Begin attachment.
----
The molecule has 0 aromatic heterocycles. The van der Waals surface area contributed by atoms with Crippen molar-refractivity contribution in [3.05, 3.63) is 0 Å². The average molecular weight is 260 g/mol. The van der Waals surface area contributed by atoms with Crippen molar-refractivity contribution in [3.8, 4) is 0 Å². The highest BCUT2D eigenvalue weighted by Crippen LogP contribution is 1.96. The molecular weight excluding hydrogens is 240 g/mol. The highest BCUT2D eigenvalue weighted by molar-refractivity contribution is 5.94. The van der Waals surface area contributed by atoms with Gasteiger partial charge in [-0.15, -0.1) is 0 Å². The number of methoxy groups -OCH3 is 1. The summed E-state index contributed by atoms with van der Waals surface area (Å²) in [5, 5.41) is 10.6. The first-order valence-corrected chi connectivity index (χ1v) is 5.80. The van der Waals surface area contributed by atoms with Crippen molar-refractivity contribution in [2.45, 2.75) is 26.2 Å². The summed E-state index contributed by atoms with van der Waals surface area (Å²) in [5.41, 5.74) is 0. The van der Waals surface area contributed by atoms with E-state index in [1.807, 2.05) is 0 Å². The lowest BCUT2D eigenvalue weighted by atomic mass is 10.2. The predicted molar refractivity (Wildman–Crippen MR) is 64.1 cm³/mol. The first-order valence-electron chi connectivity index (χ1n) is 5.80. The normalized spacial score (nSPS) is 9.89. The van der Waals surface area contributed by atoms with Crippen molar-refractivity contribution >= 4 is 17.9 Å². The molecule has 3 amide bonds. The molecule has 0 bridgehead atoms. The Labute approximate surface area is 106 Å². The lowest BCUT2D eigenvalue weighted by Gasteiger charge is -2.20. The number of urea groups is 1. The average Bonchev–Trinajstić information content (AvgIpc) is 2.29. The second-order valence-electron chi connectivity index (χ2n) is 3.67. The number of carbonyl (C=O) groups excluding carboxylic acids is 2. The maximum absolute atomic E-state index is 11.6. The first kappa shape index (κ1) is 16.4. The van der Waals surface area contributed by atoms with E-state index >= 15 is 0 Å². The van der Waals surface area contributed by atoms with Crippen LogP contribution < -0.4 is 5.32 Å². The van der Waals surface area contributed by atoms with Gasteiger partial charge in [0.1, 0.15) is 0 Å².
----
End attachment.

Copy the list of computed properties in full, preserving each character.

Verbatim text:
The molecule has 0 aromatic heterocycles. The van der Waals surface area contributed by atoms with Crippen molar-refractivity contribution in [3.05, 3.63) is 0 Å². The average molecular weight is 260 g/mol. The van der Waals surface area contributed by atoms with Crippen molar-refractivity contribution in [3.8, 4) is 0 Å². The highest BCUT2D eigenvalue weighted by Crippen LogP contribution is 1.96. The molecular weight excluding hydrogens is 240 g/mol. The highest BCUT2D eigenvalue weighted by molar-refractivity contribution is 5.94. The van der Waals surface area contributed by atoms with Gasteiger partial charge in [-0.15, -0.1) is 0 Å². The number of methoxy groups -OCH3 is 1. The summed E-state index contributed by atoms with van der Waals surface area (Å²) in [5, 5.41) is 10.6. The first-order valence-corrected chi connectivity index (χ1v) is 5.80. The van der Waals surface area contributed by atoms with Crippen molar-refractivity contribution in [2.45, 2.75) is 26.2 Å². The summed E-state index contributed by atoms with van der Waals surface area (Å²) in [5.41, 5.74) is 0. The van der Waals surface area contributed by atoms with E-state index in [1.807, 2.05) is 0 Å². The lowest BCUT2D eigenvalue weighted by atomic mass is 10.2. The predicted molar refractivity (Wildman–Crippen MR) is 64.1 cm³/mol. The first-order valence-electron chi connectivity index (χ1n) is 5.80. The normalized spacial score (nSPS) is 9.89. The van der Waals surface area contributed by atoms with Crippen molar-refractivity contribution >= 4 is 17.9 Å². The molecule has 3 amide bonds. The molecule has 0 bridgehead atoms. The Labute approximate surface area is 106 Å². The lowest BCUT2D eigenvalue weighted by Gasteiger charge is -2.20. The number of urea groups is 1. The average Bonchev–Trinajstić information content (AvgIpc) is 2.29. The second-order valence-electron chi connectivity index (χ2n) is 3.67. The number of carbonyl (C=O) groups excluding carboxylic acids is 2. The maximum absolute atomic E-state index is 11.6. The first kappa shape index (κ1) is 16.4. The van der Waals surface area contributed by atoms with E-state index >= 15 is 0 Å². The van der Waals surface area contributed by atoms with Crippen LogP contribution < -0.4 is 5.32 Å². The van der Waals surface area contributed by atoms with Gasteiger partial charge in [0.1, 0.15) is 0 Å².